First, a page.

Finally, of course, linkage inevitably would delay entry of a final judgment, thereby further thwarting the public interest in prompt resolution of this case. Cf. ATT, 552 F. Supp. at 213 (deferring approval of the proposed decree “would be unfair to the parties and to the public;” delay “can only multiply the costs of uncertainty that have plagued the industry far too long”).

2. The Claimed Benefits of Linkage Are Illusory

Perhaps these costs of linkage would be acceptable if the gains to be had were substantial. They are not.

Some argue that delaying this proceeding until after the remedies phase of New York will avoid the risk that the Court will prejudge that remedies phase by its determination here. But that risk is trivial. What the two cases share is one defendant (Microsoft), and a common record as of November 6, 2001. Two things principally set them apart. One is their different records from November 6 forward. The other, more important, distinction is that the Court faces two radically different tasks and addresses two radically different questions in the two proceedings. See pages 42-46, above. The Court's task here is to determine whether entry of a negotiated settlement is in the public interest according to a deferential standard of review; its task in New York is to enter an adjudicated judgment, perhaps devised by the Court itself, that the Court, in the exercise of its “broad discretion . . . [,] calculates will best remedy the conduct it has found to be unlawful,”Microsoft, 253 F.3d at 105, in light of the facts proven before it. The risk that its determination here would lead the Court to prejudge the result in New York is therefore minuscule.

Some also suggest that delay here until a remedy is determined by adjudication in New York will avoid the risk of inconsistent remedies in the two cases. This risk, too, is small. Although it is quite possible that the remedy in New York might impose on Microsoft requirements not imposed here, or not impose on Microsoft requirements that are imposed here, that possibility need not give rise to inconsistency. Only if the two remedies actually conflict—for example, one remedy requires Microsoft to do something the other prohibits, or one remedy requires Microsoft to provide access to a facility the other takes away from Microsoft—is there a troubling inconsistency. There is no reason to expect such an inconsistency to arise, especially given that the Court will be well aware of the specific terms of the RPFJ when it eventually enters judgment in New York. If an inconsistency does arise, however, there are ample means to deal with it. See, e.g., RPFJ § VII (Court retains jurisdiction to modify decree).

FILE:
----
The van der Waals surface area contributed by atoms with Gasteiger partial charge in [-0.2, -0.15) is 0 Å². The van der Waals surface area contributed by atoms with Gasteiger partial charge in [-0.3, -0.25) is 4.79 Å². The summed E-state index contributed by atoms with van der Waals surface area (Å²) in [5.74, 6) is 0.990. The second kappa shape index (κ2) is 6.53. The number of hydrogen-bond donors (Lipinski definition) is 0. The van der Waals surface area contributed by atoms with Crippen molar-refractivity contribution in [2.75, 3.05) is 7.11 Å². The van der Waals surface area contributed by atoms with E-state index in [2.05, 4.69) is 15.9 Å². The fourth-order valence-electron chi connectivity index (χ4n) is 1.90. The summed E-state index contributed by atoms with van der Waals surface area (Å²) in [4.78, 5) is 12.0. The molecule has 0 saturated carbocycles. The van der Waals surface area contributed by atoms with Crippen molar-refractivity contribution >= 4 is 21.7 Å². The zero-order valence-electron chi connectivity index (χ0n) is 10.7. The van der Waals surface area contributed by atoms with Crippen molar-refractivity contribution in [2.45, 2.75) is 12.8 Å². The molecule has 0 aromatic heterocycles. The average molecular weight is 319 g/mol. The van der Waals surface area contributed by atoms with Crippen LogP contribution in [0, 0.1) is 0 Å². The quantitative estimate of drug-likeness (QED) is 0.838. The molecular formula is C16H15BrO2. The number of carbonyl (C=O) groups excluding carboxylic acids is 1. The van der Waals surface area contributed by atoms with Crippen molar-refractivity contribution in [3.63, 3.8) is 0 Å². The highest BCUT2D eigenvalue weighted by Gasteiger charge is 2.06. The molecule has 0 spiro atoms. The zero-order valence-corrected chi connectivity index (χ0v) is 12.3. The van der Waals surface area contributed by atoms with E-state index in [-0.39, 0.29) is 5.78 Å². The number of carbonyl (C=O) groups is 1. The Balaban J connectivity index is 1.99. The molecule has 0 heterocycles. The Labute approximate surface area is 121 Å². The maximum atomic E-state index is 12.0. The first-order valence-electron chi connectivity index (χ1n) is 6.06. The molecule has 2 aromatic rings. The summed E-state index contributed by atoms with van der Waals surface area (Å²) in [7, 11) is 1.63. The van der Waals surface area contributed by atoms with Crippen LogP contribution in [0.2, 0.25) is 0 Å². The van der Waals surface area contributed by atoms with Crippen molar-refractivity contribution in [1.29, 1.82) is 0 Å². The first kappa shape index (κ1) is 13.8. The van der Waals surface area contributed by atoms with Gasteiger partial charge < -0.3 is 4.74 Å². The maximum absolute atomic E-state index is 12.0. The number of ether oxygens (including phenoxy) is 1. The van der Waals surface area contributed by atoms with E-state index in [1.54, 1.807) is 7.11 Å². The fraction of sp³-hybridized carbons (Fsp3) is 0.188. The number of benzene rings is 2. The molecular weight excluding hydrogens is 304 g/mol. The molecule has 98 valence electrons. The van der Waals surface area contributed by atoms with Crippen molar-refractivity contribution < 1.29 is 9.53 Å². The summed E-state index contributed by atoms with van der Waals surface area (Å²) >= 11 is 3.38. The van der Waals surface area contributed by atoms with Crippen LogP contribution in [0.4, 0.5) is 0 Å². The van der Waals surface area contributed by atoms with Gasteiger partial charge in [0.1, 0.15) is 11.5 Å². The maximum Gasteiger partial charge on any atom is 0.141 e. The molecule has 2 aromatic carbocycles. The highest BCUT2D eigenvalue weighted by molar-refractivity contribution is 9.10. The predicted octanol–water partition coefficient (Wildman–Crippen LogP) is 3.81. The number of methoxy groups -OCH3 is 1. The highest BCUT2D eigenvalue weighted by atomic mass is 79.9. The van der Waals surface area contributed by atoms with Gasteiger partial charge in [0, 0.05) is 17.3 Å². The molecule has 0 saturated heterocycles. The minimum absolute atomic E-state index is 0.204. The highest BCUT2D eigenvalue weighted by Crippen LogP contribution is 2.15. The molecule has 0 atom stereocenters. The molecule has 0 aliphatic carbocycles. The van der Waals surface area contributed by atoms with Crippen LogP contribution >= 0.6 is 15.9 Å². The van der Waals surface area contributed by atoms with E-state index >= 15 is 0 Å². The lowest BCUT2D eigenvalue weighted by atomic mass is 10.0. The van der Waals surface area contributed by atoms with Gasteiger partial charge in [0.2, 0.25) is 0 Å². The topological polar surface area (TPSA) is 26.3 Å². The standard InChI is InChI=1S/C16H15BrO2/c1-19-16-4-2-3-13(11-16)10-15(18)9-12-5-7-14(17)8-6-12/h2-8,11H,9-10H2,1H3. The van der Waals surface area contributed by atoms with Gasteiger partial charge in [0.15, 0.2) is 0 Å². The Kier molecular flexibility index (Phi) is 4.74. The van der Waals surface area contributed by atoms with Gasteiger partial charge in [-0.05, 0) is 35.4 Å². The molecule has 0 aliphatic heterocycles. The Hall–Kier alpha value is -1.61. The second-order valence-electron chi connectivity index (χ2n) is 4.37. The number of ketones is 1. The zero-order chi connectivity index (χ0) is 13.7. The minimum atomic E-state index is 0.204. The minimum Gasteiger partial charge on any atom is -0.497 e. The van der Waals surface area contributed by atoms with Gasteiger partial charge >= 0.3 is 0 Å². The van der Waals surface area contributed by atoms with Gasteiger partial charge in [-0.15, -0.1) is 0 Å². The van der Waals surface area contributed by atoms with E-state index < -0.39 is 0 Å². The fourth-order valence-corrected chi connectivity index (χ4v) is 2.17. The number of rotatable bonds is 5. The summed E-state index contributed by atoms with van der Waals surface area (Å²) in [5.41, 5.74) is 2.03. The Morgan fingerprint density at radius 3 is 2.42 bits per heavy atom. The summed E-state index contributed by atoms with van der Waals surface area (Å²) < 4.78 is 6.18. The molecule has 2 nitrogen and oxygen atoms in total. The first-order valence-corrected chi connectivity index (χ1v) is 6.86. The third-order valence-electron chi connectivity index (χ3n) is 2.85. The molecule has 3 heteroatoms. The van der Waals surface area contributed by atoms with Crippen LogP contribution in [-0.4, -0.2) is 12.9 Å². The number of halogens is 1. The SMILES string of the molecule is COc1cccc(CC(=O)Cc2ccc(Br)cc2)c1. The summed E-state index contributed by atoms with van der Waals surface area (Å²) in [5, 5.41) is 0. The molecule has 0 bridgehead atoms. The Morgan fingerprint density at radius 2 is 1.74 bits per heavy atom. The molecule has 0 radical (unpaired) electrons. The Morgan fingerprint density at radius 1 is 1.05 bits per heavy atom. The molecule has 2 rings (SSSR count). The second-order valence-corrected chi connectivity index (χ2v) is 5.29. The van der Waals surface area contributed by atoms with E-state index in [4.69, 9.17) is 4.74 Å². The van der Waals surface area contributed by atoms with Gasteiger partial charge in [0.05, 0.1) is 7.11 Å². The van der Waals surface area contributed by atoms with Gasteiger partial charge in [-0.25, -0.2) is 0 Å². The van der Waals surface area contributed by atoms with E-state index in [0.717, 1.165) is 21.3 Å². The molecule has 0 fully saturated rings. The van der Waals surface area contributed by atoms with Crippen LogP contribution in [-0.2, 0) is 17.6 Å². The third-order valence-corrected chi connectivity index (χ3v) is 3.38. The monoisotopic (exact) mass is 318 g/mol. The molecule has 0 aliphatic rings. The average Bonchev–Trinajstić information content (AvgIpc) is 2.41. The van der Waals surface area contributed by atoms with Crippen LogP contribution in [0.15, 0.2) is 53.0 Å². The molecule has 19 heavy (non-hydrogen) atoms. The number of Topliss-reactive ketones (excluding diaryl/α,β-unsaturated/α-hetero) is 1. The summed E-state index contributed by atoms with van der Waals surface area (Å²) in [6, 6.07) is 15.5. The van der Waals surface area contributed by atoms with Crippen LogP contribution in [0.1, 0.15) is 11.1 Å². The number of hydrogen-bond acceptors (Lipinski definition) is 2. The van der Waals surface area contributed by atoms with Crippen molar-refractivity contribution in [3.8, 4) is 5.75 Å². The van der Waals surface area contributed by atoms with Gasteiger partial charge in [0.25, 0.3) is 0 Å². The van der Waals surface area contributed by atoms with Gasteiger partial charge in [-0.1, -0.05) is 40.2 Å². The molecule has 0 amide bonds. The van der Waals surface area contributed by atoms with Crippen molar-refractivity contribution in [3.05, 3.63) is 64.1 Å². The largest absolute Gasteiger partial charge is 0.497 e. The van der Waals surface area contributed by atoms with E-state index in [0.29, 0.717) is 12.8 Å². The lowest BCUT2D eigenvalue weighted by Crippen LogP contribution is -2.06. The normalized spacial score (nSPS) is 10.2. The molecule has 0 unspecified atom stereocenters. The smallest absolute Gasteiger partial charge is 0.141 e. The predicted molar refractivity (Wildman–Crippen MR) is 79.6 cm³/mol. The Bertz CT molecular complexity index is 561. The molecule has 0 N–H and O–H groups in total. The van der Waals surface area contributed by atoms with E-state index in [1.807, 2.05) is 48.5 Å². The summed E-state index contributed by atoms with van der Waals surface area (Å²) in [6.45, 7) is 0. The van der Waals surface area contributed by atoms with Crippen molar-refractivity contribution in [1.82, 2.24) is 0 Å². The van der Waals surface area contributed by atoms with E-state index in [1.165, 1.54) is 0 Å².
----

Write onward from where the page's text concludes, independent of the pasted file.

Finally, some have suggested that delaying the proceedings here would conserve judicial resources. But apart from study of the existing record, which is necessary for both cases, judicial resources in the two proceedings will be devoted primarily to the remedies trial in New York and to the review of the public comments and the United States' response in this matter. The Court could not properly reduce the resources it devotes to these two tasks whatever the sequence of the two proceedings. Moreover, the Tunney Act provides the Court broad latitude to streamline its review process, 15 U.S.C. § 16(f). Linking that review to separate litigation makes the Tunney Act review dependent on trials or hearings that are far less flexible, which can only complicate and delay the Tunney Act review.

Conclusion

The proposed final judgment satisfies all of the requirements of an antitrust remedy, complies with the decision of the court of appeals, and, most importantly, is in the public interest. Accordingly, the Court should enter the decree as soon as possible.

Start Printed Page 12112

Dated: February 27, 2002.

Respectfully submitted,

Charles A. James,

Assistant Attorney General.

Deborah P. Majoras,

Deputy Assistant Attorney General.

Phillip R. Malone,

Renata B. Hesse,

David Blake-Thomas,

Paula L. Blizzard,

Kenneth W. Gaul,

Adam D. Hirsh,

Jacqueline S. Kelley,

Steven J. Mintz,

Barbara Nelson,

David Seidman,

David P. Wales,

Attorneys.

Philip S. Beck,

Special Trial Counsel.

U.S. Department of Justice, Antitrust Division, 601 D Street, NW., Suite 1200, Washington, DC 20530, (202) 514-8276.

Appendix A to Memorandum in Support of Entry of Proposed Judgment

Comparison of Court of Appeals' Findings on Liability toProvisions of the Revised Proposed Final Judgment

I. Liability Findings Affirmed by the Court of Appeals

Agreements with Computer Manufacturers (“OEMs”)